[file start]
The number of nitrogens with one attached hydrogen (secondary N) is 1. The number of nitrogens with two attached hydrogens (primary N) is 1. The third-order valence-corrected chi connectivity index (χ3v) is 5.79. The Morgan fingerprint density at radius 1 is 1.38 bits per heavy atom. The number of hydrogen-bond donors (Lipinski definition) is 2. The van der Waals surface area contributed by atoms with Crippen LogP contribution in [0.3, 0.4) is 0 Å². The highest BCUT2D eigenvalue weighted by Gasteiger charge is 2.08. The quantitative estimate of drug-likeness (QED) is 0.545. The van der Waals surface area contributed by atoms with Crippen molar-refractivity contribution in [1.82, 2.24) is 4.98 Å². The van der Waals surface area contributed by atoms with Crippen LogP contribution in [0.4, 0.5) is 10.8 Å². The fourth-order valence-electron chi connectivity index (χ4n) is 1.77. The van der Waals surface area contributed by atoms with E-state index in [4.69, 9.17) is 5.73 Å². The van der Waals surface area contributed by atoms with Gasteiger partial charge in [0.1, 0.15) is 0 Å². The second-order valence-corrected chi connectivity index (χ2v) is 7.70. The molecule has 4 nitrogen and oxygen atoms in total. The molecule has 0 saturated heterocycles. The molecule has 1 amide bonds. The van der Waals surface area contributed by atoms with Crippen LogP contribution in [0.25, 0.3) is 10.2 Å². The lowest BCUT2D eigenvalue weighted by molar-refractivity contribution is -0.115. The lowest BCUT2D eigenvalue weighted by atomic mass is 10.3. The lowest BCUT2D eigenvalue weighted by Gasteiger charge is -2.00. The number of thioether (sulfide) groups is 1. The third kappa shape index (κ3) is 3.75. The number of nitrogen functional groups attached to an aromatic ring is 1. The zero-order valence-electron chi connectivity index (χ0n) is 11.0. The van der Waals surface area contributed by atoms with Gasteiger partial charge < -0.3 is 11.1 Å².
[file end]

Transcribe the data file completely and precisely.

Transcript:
The number of nitrogens with one attached hydrogen (secondary N) is 1. The number of nitrogens with two attached hydrogens (primary N) is 1. The third-order valence-corrected chi connectivity index (χ3v) is 5.79. The Morgan fingerprint density at radius 1 is 1.38 bits per heavy atom. The number of hydrogen-bond donors (Lipinski definition) is 2. The van der Waals surface area contributed by atoms with Crippen LogP contribution in [0.3, 0.4) is 0 Å². The highest BCUT2D eigenvalue weighted by Gasteiger charge is 2.08. The quantitative estimate of drug-likeness (QED) is 0.545. The van der Waals surface area contributed by atoms with Crippen molar-refractivity contribution in [1.82, 2.24) is 4.98 Å². The van der Waals surface area contributed by atoms with Crippen LogP contribution in [0.4, 0.5) is 10.8 Å². The fourth-order valence-electron chi connectivity index (χ4n) is 1.77. The van der Waals surface area contributed by atoms with E-state index in [4.69, 9.17) is 5.73 Å². The van der Waals surface area contributed by atoms with Gasteiger partial charge in [0.1, 0.15) is 0 Å². The second-order valence-corrected chi connectivity index (χ2v) is 7.70. The molecule has 4 nitrogen and oxygen atoms in total. The molecule has 0 saturated heterocycles. The molecule has 1 amide bonds. The van der Waals surface area contributed by atoms with Crippen LogP contribution in [0.25, 0.3) is 10.2 Å². The lowest BCUT2D eigenvalue weighted by molar-refractivity contribution is -0.115. The lowest BCUT2D eigenvalue weighted by atomic mass is 10.3. The lowest BCUT2D eigenvalue weighted by Gasteiger charge is -2.00. The number of thioether (sulfide) groups is 1. The third kappa shape index (κ3) is 3.75. The number of nitrogen functional groups attached to an aromatic ring is 1. The zero-order valence-electron chi connectivity index (χ0n) is 11.0. The van der Waals surface area contributed by atoms with Gasteiger partial charge < -0.3 is 11.1 Å².